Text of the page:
July 17, 2008

Ditko on... Saying No

9 comments:

  1. here, i'll continue the debate. i'm the point man for this now, right?


    "yeah, tell that to environmental activists."

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  2. Isn't environmental activism, the factions that don't endorse initiating force, based on the expression of the right to say no, the personal boycott? And isn't it also based on providing a maximum of accurate information to people so they can make a decision based on informed consent?

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  3. as ditko has so often asked, when is the use of force justified?

    please ponder this, starting at 5 minutes in:
    http://youtube.com/watch?v=wQj4mb1e3uc

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  4. This is about more than just boycotting or environmental activism--this is about opting out of any unwanted product or service.

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  5. Oh, I know the quote is a bigger thing than any one issue, I was just disputing GORdon's notion that it seems to somehow contradict the idea of environmental activism, when I think in some sense it actually supports some of their actions. It's continuing the discussion from an earlier quote that I don't think you can legitimately infer actual political stances of Ditko from his philosophical points.

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  6. "I don't think you can legitimately infer actual political stances of Ditko from his philosophical points."

    I think you can, but with quotes like this, you clearly can't be too specific about it.

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  7. i'm inclined to agree with the last post -- that a quote like this is too decontextualized to get much out of it.

    but hey, bob -- i wasn't saying that this quote refutes environmental activism -- i was referring to how such activists are now widely being branded as "terrorists" by the government -- so they are NOT free to say no.

    but see, there again, that is the flaw in ditko's thinking. i **interpreted** "saying no" as *doing* something -- as protest. because, obviously, if someone is trying to force you to do something or even to tacitly accept something, simply *saying* no is not enough.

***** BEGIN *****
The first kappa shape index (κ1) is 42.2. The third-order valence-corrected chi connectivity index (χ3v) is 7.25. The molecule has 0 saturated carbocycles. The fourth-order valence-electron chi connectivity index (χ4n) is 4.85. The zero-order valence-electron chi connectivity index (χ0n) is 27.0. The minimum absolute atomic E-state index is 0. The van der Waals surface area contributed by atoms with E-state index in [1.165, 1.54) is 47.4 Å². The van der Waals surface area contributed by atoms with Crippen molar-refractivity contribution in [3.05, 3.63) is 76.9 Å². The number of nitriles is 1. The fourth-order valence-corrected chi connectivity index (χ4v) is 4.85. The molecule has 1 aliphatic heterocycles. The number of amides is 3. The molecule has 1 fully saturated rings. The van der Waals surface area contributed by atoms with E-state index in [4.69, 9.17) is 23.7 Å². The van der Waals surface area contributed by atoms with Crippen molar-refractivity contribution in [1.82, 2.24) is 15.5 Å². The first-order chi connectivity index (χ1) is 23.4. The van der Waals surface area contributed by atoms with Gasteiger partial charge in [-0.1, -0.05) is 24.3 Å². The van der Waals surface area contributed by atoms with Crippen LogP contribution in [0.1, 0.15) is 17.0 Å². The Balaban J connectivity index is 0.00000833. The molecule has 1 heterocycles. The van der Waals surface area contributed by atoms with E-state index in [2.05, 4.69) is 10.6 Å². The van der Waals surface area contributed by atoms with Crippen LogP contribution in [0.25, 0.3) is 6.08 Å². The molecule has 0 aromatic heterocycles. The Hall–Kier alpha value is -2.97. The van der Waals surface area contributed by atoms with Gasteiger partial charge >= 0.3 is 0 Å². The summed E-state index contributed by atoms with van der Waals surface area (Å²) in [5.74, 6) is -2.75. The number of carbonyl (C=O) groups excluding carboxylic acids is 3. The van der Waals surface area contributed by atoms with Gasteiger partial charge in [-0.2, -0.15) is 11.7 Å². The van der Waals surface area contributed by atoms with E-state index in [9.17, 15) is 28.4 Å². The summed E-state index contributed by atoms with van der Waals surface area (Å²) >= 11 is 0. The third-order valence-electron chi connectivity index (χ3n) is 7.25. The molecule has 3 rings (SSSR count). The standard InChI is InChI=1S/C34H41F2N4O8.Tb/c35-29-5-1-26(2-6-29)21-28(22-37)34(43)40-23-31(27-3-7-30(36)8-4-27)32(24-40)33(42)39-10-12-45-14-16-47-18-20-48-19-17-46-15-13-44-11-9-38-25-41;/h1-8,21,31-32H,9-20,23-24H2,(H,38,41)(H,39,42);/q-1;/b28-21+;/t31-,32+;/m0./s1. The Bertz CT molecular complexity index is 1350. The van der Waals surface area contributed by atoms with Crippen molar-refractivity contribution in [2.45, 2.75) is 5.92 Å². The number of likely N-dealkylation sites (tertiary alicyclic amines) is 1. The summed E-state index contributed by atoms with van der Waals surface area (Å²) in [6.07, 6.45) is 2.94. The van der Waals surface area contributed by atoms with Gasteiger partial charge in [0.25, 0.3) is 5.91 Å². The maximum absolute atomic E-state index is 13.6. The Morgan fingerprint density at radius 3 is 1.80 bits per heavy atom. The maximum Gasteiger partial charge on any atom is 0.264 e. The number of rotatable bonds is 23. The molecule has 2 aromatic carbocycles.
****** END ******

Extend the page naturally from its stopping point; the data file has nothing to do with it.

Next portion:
and this is the essence of my critique of steve -- that there are no absolutes. steve says it's always possible to see what is truly right and wrong, but his definitions always align with state power, with the establishment. and i have already refuted the argument about how steve has indicted corrupt members of the establishment -- the fact is, it is the establishment itself that is wrong.

    that link that was posted here a few days ago is great -- that bit a few minutes in shows how we are in fact living in a fascist state, and that actually fighting back looks like the sane option.

    but don't tell that to steve -- he like so many others **do not perceive it in that way** -- the fact is that **everything is a matter of opinion** and that whatever you do in the world, you are impinging on someone else's freedom. you could argue that extreme environmental activism impinges on people's freedom, just as well as you could argue that those people are simply fighting against the threats to their freedom -- and everyone else's as well.

    one person's terrorist is another person's freedom fighter.

    so go fuck yourself, mister A-hole.

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  8. Well, if they engage in terrorism, why shouldn't they be called terrorists? You aren't say environmental activists who don't engage in terrorism are being called terrorists, are you?

    And "walking away" as the purist form of "saying no" is a staple of Ditko's work (in its most abstract form in the "Either/Or" "Mutual Consent vs. Force" formulation. His characters generally argue self-defence as the justification for force, which at the core environmental "freedom fighters" do as well, so as long as you accept their premise, you could argue they fit the same mold.

    Now, I don't know if you're out there fighting the power every day, but if it follows from your premise, as long as it doesn't affect me, have at it, but don't expect me to accept your premise as described.

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  9. exactly bob -- you don't accept my premise (although what you are defining as my premise, i am not sure).

    in any case, that you do not accept my premise is what renders "force for self-defense" null and void, because one's premise for self-defense is subjective.

    this is why we have wars. violence only begets violence. how does the great sex-pistols song go? "be a man, be someone, kill someone, be a man -- kill yourself!"

    go be a man, mister A.

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